There is a growing philosophical debate in some circles about whether atheism is itself a religion. At least one California appellate court has now weighed in with an answer.  In Copple v. California Department of Corrections and Rehabilitation, Marshel Copple founded his own branch of atheism called Sun Worshipping Atheism, a religion of which he is the sole member.  The central beliefs of Sun Worshipping Atheism are sleeping eight or more hours a day, getting fresh air daily, exercising frequently, having a job, being social frequently and being skeptical of all things.

Copple’s belief structure came into sharp conflict with his job as a corrections officer. One of the essential functions of his job was to be available to work eight hours of mandatory overtime if needed and up to 16 hours of overtime in the rare instances of a prison riot. All of these overtime hours conflicted with Copple’s allegedly religious need to sleep eight or more hours per day. Copple requested that the department limit his duty to eight hours a day as a religious accommodation – a request the department promptly denied. Copple resigned, claiming religious discrimination, failure to accommodate and constructive discharge.

Copple lost his case on summary judgment, and on March 24, the Court of Appeal affirmed, holding that Sun Worshipping Atheism is not a religion and therefore requires no accommodation. The court held that there are three guidelines to “make the sometimes subtle distinction between a religion and a secular belief system.”

  • First, a religion must address “fundamental and ultimate questions having to do with deep and imponderable matters.”
  • Second, a religion must be comprehensive and not deal only with an isolated teaching or subject matter.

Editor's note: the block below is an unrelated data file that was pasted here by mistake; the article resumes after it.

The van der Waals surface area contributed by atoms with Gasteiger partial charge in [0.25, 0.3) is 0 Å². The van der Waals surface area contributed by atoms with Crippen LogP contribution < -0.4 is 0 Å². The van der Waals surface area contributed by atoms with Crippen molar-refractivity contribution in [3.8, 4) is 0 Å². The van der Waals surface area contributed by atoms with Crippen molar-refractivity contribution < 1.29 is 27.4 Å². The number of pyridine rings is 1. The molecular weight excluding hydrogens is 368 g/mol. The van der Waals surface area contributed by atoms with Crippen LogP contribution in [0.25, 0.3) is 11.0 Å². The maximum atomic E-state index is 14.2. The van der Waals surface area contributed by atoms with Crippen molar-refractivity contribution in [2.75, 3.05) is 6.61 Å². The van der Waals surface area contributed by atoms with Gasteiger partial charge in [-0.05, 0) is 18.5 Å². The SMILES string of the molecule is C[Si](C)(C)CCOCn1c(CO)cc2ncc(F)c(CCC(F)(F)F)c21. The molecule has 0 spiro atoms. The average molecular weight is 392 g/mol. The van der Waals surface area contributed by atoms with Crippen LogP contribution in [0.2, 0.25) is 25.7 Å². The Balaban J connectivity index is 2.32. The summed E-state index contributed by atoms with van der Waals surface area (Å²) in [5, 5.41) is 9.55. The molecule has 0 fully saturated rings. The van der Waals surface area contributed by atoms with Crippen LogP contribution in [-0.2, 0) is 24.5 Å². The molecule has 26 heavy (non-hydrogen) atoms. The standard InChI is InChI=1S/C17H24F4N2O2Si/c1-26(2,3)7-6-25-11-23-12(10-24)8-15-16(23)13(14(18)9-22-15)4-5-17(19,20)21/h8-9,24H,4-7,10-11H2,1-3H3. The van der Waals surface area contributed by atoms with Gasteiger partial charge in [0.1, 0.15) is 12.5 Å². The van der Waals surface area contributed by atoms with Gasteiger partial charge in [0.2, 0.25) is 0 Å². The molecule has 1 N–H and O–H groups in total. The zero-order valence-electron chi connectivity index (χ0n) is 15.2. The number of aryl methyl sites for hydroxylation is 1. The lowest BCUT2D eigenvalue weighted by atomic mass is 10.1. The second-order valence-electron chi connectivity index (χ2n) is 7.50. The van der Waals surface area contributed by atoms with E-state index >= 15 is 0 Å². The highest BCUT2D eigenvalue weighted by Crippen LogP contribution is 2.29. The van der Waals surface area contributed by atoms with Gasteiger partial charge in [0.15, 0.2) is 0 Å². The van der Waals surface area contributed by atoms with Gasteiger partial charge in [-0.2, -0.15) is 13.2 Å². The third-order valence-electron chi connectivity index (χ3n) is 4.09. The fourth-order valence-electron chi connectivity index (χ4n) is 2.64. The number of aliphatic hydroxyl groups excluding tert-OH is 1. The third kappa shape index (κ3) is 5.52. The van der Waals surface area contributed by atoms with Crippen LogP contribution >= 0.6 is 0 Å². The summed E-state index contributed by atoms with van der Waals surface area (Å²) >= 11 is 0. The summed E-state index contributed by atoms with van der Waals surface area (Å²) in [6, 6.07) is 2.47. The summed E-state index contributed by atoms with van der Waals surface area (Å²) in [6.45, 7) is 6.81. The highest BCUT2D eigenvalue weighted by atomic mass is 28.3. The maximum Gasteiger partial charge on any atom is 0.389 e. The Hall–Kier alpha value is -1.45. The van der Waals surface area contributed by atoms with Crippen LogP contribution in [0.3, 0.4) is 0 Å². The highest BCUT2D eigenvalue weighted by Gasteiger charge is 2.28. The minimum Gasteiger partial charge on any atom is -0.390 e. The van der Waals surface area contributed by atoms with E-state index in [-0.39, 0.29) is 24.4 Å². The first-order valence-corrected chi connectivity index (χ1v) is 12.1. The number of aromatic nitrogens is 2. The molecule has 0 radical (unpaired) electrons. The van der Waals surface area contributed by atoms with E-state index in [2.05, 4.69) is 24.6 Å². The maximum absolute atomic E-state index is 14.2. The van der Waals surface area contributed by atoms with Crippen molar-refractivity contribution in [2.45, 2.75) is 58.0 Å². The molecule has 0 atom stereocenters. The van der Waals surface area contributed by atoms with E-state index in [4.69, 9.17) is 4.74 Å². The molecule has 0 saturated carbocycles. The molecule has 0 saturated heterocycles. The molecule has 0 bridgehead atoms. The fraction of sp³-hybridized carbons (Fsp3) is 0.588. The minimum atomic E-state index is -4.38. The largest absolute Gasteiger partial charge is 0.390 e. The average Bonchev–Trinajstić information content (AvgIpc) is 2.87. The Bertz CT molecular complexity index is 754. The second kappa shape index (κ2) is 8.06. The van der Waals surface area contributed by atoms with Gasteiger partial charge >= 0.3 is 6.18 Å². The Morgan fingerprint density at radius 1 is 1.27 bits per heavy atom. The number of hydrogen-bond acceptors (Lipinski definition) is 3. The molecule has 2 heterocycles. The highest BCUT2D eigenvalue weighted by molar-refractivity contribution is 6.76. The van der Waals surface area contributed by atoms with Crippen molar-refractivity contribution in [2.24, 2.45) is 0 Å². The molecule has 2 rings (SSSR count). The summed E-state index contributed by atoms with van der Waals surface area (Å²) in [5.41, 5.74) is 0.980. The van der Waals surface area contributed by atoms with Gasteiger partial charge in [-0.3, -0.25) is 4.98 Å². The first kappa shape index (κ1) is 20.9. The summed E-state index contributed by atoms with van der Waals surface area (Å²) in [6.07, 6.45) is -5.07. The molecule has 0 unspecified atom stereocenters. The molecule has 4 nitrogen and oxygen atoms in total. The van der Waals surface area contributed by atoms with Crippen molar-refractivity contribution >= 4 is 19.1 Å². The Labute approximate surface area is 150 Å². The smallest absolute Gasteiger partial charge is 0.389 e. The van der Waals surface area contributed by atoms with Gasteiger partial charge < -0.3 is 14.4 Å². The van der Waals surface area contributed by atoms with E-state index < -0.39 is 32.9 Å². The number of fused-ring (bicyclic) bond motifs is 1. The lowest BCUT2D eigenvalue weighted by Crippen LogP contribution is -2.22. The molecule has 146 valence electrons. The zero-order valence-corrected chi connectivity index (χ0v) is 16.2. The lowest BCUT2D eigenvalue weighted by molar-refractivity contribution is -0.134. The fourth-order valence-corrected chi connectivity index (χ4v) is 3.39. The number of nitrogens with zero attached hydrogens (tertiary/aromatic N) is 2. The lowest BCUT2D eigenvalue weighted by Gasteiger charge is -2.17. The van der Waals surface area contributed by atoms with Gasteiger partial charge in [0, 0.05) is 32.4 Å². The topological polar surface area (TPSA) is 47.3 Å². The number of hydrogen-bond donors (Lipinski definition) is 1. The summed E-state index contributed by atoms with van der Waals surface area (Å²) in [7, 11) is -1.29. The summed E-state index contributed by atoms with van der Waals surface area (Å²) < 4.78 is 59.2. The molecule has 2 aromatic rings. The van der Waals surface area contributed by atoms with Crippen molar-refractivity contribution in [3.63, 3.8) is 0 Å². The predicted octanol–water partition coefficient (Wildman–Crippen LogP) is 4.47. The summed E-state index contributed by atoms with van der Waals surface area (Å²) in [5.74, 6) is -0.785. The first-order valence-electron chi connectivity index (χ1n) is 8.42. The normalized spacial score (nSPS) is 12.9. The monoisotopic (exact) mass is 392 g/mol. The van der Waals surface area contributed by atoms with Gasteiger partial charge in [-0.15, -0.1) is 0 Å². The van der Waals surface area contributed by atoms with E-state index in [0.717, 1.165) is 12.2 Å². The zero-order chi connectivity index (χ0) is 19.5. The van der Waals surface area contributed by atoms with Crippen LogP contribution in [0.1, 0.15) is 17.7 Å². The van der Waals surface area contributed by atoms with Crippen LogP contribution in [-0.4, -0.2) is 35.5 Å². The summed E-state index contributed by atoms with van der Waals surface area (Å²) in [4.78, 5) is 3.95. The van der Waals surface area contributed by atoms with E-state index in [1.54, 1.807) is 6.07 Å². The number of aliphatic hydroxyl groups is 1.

• Third, a religion “can often be recognized by the presence of certain formal and external signs.”

Sun Worshipping Atheism had none of these.

The court found that there was no fundamental and ultimate question addressed – Sun Worshipping Atheism is essentially about living a healthy lifestyle. There is no comprehensive philosophy, and there were no formalities, as there was no structure or hierarchy, no rituals and no place of worship. The court compared Sun Worshipping Atheism to an earlier case in which a plaintiff claimed veganism was a religion – “although there is a set of principles on which plaintiff relies to guide his life, it reflects a moral and secular, rather than religious, philosophy.”

The court’s decision likely has little broader application to atheism as a whole or to those who argue that atheism is a religion, as Sun Worshipping Atheism is a one-man belief system with very specific beliefs. However, the court’s decision, among many others across the country addressing different one-person do-it-yourself belief systems, is affirmation that one may not simply make up a religion to get out of work duties.